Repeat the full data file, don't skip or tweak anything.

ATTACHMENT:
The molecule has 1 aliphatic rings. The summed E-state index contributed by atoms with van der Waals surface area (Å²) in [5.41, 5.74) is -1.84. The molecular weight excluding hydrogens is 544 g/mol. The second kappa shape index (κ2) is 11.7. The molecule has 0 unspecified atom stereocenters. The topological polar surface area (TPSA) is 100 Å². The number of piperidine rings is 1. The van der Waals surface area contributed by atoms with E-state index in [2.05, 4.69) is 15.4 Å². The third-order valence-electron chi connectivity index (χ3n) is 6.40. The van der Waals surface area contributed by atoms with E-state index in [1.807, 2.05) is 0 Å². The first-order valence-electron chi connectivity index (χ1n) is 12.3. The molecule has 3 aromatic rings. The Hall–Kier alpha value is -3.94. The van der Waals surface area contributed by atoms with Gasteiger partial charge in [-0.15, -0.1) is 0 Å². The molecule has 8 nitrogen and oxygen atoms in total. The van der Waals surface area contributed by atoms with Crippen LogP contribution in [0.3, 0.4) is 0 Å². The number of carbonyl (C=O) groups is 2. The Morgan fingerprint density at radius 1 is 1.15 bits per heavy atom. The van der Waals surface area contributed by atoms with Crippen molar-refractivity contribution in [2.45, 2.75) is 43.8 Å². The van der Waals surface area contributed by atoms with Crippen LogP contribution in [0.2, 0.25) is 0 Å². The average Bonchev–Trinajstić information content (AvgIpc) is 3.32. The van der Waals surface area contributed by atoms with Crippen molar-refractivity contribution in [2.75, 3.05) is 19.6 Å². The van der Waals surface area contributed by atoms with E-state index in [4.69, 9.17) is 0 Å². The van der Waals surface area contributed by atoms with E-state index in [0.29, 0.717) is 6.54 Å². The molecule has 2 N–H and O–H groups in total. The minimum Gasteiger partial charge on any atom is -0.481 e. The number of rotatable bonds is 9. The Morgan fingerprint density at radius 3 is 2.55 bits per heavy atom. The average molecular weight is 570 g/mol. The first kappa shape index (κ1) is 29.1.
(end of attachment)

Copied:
The molecule has 1 aliphatic rings. The summed E-state index contributed by atoms with van der Waals surface area (Å²) in [5.41, 5.74) is -1.84. The molecular weight excluding hydrogens is 544 g/mol. The second kappa shape index (κ2) is 11.7. The molecule has 0 unspecified atom stereocenters. The topological polar surface area (TPSA) is 100 Å². The number of piperidine rings is 1. The van der Waals surface area contributed by atoms with E-state index in [2.05, 4.69) is 15.4 Å². The third-order valence-electron chi connectivity index (χ3n) is 6.40. The van der Waals surface area contributed by atoms with E-state index in [1.807, 2.05) is 0 Å². The first-order valence-electron chi connectivity index (χ1n) is 12.3. The molecule has 3 aromatic rings. The Hall–Kier alpha value is -3.94. The van der Waals surface area contributed by atoms with Gasteiger partial charge in [-0.15, -0.1) is 0 Å². The molecule has 8 nitrogen and oxygen atoms in total. The van der Waals surface area contributed by atoms with Crippen LogP contribution in [0.3, 0.4) is 0 Å². The number of carbonyl (C=O) groups is 2. The Morgan fingerprint density at radius 1 is 1.15 bits per heavy atom. The van der Waals surface area contributed by atoms with Crippen molar-refractivity contribution in [2.45, 2.75) is 43.8 Å². The van der Waals surface area contributed by atoms with Crippen LogP contribution in [0.2, 0.25) is 0 Å². The average Bonchev–Trinajstić information content (AvgIpc) is 3.32. The van der Waals surface area contributed by atoms with Crippen molar-refractivity contribution in [2.75, 3.05) is 19.6 Å². The van der Waals surface area contributed by atoms with E-state index in [4.69, 9.17) is 0 Å². The van der Waals surface area contributed by atoms with E-state index in [0.29, 0.717) is 6.54 Å². The molecule has 2 N–H and O–H groups in total. The minimum Gasteiger partial charge on any atom is -0.481 e. The number of rotatable bonds is 9. The Morgan fingerprint density at radius 3 is 2.55 bits per heavy atom. The average molecular weight is 570 g/mol. The first kappa shape index (κ1) is 29.1.